What is becoming more and more clear is that there is a struggle inside DSA about how much partisan elections drive our own positions. In 2018, DSA called an entire week of action in solidarity with Dr. Christine Blasey Ford in response to the confirmation hearings of Republican Justice Brett Kavanaugh. Yet DSA has said nothing publicly in support of Tara Reade, nor organized anything nationally for her cause.
Thinking this was an important position for DSA to take, Socialist Survivors, an ad hoc group of DSA socialist feminists that I am part of, attempted to persuade the National Political Committee (NPC) to make a supportive statement in May. The statement was not accepted by the body, so instead, socialist feminists turned the proposed language into a public petition demanding that Biden leave the race and calling on DSA-endorsed candidates to rescind their endorsements of Biden. We asked the NPC to distribute our petition to the membership, which they did two months later. We also called on them to support our petition as a body, a decision which they deferred to the National Electoral Committee, the body that oversees DSA’s electoral work, worrying that a statement could have negative ramifications for DSA’s relationships with Democratic Party politicians. We never received a response from them on how this was resolved, and the national leadership has not signed on.
This highlights a pressure on sections of the organization to refrain from taking a strong position against Biden, despite our clear non-endorsement position. One explanation I have heard is that we must preserve DSA’s relationships with elected officials like AOC, who have endorsed Biden. Either way, the result was a strategic choice to not take a principled position on gender-based violence because it did not serve electoral considerations.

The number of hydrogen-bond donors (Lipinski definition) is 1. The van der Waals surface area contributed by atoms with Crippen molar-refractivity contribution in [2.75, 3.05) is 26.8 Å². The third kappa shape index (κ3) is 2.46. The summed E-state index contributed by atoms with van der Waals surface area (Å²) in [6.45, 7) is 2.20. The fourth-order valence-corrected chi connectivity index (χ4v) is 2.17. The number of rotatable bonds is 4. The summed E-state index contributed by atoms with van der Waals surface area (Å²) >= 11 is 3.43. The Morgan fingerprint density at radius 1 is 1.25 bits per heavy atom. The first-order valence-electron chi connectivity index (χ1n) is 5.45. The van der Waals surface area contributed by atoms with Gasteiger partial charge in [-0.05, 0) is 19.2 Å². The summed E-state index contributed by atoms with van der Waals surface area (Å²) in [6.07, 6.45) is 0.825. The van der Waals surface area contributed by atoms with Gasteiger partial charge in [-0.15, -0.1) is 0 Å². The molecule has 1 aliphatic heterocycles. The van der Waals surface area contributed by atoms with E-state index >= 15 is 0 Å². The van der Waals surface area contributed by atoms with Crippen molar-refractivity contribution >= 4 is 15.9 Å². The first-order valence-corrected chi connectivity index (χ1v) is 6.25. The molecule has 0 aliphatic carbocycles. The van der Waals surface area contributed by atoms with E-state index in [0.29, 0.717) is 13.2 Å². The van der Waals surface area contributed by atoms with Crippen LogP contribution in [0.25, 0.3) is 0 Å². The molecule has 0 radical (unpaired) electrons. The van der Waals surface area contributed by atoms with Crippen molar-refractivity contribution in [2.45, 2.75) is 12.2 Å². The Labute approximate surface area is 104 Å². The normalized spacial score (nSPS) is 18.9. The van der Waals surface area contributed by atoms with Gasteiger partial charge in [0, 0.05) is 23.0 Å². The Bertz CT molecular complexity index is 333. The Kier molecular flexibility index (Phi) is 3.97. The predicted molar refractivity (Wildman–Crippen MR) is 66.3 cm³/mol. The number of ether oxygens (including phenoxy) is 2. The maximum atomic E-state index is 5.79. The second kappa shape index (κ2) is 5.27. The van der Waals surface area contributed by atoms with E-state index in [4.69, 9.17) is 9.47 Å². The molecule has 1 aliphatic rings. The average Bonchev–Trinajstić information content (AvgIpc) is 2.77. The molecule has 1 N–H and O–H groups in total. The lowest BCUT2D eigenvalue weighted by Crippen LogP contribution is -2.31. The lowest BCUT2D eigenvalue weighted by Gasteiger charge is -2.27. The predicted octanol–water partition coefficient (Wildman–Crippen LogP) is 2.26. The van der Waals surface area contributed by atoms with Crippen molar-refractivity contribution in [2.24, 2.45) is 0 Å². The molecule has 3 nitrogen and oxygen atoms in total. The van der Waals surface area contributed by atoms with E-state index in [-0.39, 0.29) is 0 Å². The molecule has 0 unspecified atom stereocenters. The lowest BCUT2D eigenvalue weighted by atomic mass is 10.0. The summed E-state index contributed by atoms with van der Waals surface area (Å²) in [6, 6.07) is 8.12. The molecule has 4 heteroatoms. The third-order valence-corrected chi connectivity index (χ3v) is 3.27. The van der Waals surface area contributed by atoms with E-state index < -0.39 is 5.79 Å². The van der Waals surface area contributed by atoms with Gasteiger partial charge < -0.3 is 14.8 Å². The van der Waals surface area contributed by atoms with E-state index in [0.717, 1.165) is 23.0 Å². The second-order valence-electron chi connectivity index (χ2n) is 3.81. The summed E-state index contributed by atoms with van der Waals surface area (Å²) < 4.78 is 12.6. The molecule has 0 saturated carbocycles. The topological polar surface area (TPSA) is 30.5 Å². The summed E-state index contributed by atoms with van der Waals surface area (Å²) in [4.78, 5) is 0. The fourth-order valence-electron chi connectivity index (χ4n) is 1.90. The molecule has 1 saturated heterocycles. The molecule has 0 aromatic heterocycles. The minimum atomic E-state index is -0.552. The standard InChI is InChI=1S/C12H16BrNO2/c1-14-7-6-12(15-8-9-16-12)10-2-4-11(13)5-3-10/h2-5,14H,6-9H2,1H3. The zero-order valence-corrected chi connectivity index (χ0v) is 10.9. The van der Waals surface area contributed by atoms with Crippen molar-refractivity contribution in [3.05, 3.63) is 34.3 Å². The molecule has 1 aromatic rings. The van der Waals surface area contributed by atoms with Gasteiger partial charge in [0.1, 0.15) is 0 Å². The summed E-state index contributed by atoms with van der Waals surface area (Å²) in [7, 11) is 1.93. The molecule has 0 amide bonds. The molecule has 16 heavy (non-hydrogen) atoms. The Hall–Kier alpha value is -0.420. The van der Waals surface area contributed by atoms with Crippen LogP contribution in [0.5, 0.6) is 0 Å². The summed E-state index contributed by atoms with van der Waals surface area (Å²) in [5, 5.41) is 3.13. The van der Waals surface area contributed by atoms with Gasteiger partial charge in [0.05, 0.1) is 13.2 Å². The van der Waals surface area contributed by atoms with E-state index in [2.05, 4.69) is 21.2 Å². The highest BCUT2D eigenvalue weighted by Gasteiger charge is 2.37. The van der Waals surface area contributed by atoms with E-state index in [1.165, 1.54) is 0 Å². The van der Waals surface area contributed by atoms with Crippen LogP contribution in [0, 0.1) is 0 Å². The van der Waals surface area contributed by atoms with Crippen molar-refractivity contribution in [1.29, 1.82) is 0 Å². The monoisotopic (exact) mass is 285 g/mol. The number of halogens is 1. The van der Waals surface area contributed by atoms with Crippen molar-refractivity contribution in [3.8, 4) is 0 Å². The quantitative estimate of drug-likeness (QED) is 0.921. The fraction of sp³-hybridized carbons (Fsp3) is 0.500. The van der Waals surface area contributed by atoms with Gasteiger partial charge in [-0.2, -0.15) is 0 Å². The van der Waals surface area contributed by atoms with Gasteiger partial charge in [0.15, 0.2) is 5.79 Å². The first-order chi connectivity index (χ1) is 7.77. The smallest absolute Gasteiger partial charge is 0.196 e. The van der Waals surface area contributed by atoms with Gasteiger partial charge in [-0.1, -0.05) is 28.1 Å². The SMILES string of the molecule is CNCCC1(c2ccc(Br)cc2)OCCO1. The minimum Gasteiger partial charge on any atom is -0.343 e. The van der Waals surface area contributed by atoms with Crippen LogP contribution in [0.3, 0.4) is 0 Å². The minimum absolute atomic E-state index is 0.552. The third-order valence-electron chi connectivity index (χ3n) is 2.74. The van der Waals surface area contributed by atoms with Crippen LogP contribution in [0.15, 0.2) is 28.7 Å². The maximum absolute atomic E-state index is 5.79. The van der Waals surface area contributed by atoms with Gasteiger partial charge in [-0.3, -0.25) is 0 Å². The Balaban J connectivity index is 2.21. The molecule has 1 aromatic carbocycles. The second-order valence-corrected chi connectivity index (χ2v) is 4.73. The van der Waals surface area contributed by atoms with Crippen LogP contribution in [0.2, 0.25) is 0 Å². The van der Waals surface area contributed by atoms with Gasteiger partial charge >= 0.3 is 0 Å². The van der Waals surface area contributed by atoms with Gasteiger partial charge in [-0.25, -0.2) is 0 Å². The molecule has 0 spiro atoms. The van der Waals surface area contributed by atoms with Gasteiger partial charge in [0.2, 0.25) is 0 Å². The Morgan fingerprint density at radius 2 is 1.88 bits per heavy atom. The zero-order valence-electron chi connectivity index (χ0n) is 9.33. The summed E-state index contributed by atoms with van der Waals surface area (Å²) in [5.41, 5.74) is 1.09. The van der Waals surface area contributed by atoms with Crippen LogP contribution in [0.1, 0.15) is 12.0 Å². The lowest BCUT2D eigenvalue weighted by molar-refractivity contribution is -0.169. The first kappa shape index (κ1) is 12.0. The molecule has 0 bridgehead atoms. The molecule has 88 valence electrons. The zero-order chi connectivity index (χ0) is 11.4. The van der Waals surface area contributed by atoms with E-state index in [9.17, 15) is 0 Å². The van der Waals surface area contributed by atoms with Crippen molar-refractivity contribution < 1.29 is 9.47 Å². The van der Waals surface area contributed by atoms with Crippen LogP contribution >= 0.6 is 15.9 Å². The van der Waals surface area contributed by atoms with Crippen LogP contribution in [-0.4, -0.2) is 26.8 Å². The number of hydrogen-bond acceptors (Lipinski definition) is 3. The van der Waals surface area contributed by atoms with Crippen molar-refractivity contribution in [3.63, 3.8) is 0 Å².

And yet, DSA members’ capacity for national coordination of work that breaks free of the electoral framework is greater than that of its national leadership. The Socialist Survivors petition is currently signed by thirteen DSA Socialist Feminist Groups and thirty DSA Chapters. Even now, when avoiding another four years of Trump means supporting Biden this election, DSA Chapters continue to sign on to the demand that Biden step down as the Democratic presidential nominee due to his sexual assault allegations. It has been truly confirming to see so many chapters vote to stand with survivors – every chapter that has made time in membership meetings to debate signing on has voted to do so, unanimously in most cases. This effort has put organizers in touch with others across the country who feel the urgency even if it remains an uphill battle for the time being. Plans are underway for national webinar discussions and organizing meetings to continue as the Democratic National Convention approaches and after.
DSA could be seen as an organization that fights for survivors, sending a signal to all the dispersed #MeToo sentiment that it wants to be an organizational home for those who are not willing to compromise their principles on the question of sexual assault. This would allow us to reach new audiences who would play an active role in strengthening the socialist left with the politics of anti-gender violence – something that socialist organizations also struggle to get right internally. If we were an organization that survivors felt more proud to build, it could develop our organization’s understanding of sexual violence, as well as prepare us to participate in and help advance future struggles against it.